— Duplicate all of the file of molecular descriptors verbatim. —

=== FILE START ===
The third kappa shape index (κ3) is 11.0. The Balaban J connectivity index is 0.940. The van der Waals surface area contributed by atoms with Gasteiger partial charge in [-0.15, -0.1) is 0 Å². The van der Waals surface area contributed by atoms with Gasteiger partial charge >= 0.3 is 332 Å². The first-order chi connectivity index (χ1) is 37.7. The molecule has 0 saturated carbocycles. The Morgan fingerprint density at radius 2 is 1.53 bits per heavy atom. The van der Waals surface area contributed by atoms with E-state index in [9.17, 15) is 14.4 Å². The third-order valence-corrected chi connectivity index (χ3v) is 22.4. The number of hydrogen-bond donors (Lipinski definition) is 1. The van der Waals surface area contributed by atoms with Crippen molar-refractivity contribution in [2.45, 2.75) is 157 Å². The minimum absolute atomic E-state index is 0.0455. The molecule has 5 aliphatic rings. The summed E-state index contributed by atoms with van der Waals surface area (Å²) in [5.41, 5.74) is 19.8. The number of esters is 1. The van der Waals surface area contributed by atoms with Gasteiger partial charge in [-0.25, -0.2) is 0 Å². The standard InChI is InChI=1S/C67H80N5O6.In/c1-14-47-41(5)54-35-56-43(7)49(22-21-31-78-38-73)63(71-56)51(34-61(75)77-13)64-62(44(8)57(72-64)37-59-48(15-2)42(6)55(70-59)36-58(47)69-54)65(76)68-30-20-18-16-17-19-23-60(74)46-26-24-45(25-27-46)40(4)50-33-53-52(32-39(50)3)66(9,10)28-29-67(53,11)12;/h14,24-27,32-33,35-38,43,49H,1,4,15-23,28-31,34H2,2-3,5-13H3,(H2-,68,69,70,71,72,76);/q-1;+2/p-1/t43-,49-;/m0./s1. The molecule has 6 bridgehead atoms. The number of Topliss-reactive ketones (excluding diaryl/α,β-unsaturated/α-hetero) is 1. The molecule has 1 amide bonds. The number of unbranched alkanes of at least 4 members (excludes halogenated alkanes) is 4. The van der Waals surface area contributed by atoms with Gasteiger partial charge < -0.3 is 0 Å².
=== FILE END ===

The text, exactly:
The third kappa shape index (κ3) is 11.0. The Balaban J connectivity index is 0.940. The van der Waals surface area contributed by atoms with Gasteiger partial charge in [-0.15, -0.1) is 0 Å². The van der Waals surface area contributed by atoms with Gasteiger partial charge >= 0.3 is 332 Å². The first-order chi connectivity index (χ1) is 37.7. The molecule has 0 saturated carbocycles. The Morgan fingerprint density at radius 2 is 1.53 bits per heavy atom. The van der Waals surface area contributed by atoms with E-state index in [9.17, 15) is 14.4 Å². The third-order valence-corrected chi connectivity index (χ3v) is 22.4. The number of hydrogen-bond donors (Lipinski definition) is 1. The van der Waals surface area contributed by atoms with Crippen molar-refractivity contribution in [2.45, 2.75) is 157 Å². The minimum absolute atomic E-state index is 0.0455. The molecule has 5 aliphatic rings. The summed E-state index contributed by atoms with van der Waals surface area (Å²) in [5.41, 5.74) is 19.8. The number of esters is 1. The van der Waals surface area contributed by atoms with Gasteiger partial charge in [-0.25, -0.2) is 0 Å². The standard InChI is InChI=1S/C67H80N5O6.In/c1-14-47-41(5)54-35-56-43(7)49(22-21-31-78-38-73)63(71-56)51(34-61(75)77-13)64-62(44(8)57(72-64)37-59-48(15-2)42(6)55(70-59)36-58(47)69-54)65(76)68-30-20-18-16-17-19-23-60(74)46-26-24-45(25-27-46)40(4)50-33-53-52(32-39(50)3)66(9,10)28-29-67(53,11)12;/h14,24-27,32-33,35-38,43,49H,1,4,15-23,28-31,34H2,2-3,5-13H3,(H2-,68,69,70,71,72,76);/q-1;+2/p-1/t43-,49-;/m0./s1. The molecule has 6 bridgehead atoms. The number of Topliss-reactive ketones (excluding diaryl/α,β-unsaturated/α-hetero) is 1. The molecule has 1 amide bonds. The number of unbranched alkanes of at least 4 members (excludes halogenated alkanes) is 4. The van der Waals surface area contributed by atoms with Gasteiger partial charge < -0.3 is 0 Å².